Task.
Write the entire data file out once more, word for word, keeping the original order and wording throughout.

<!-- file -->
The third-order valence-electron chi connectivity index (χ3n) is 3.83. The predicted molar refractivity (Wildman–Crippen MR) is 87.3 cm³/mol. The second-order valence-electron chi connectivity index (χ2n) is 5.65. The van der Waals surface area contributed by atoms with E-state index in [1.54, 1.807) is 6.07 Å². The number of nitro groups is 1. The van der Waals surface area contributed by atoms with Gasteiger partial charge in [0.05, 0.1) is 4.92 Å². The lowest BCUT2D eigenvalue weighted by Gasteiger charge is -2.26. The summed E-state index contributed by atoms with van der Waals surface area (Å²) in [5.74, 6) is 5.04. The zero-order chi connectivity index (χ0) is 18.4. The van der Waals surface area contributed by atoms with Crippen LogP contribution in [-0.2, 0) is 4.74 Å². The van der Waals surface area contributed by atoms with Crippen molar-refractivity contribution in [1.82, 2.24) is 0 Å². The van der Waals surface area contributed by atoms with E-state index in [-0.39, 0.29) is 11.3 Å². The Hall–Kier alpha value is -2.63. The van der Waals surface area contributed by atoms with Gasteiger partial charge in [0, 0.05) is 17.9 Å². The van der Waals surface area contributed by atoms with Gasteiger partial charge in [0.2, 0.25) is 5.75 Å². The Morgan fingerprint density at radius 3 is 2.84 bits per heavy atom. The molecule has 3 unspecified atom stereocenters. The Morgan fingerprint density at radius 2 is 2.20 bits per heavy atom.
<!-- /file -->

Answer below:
The third-order valence-electron chi connectivity index (χ3n) is 3.83. The predicted molar refractivity (Wildman–Crippen MR) is 87.3 cm³/mol. The second-order valence-electron chi connectivity index (χ2n) is 5.65. The van der Waals surface area contributed by atoms with E-state index in [1.54, 1.807) is 6.07 Å². The number of nitro groups is 1. The van der Waals surface area contributed by atoms with Gasteiger partial charge in [0.05, 0.1) is 4.92 Å². The lowest BCUT2D eigenvalue weighted by Gasteiger charge is -2.26. The summed E-state index contributed by atoms with van der Waals surface area (Å²) in [5.74, 6) is 5.04. The zero-order chi connectivity index (χ0) is 18.4. The van der Waals surface area contributed by atoms with Crippen LogP contribution in [-0.2, 0) is 4.74 Å². The van der Waals surface area contributed by atoms with Crippen molar-refractivity contribution in [1.82, 2.24) is 0 Å². The van der Waals surface area contributed by atoms with E-state index in [-0.39, 0.29) is 11.3 Å². The Hall–Kier alpha value is -2.63. The van der Waals surface area contributed by atoms with Gasteiger partial charge in [0, 0.05) is 17.9 Å². The van der Waals surface area contributed by atoms with Gasteiger partial charge in [0.2, 0.25) is 5.75 Å². The Morgan fingerprint density at radius 3 is 2.84 bits per heavy atom. The molecule has 3 unspecified atom stereocenters. The Morgan fingerprint density at radius 2 is 2.20 bits per heavy atom.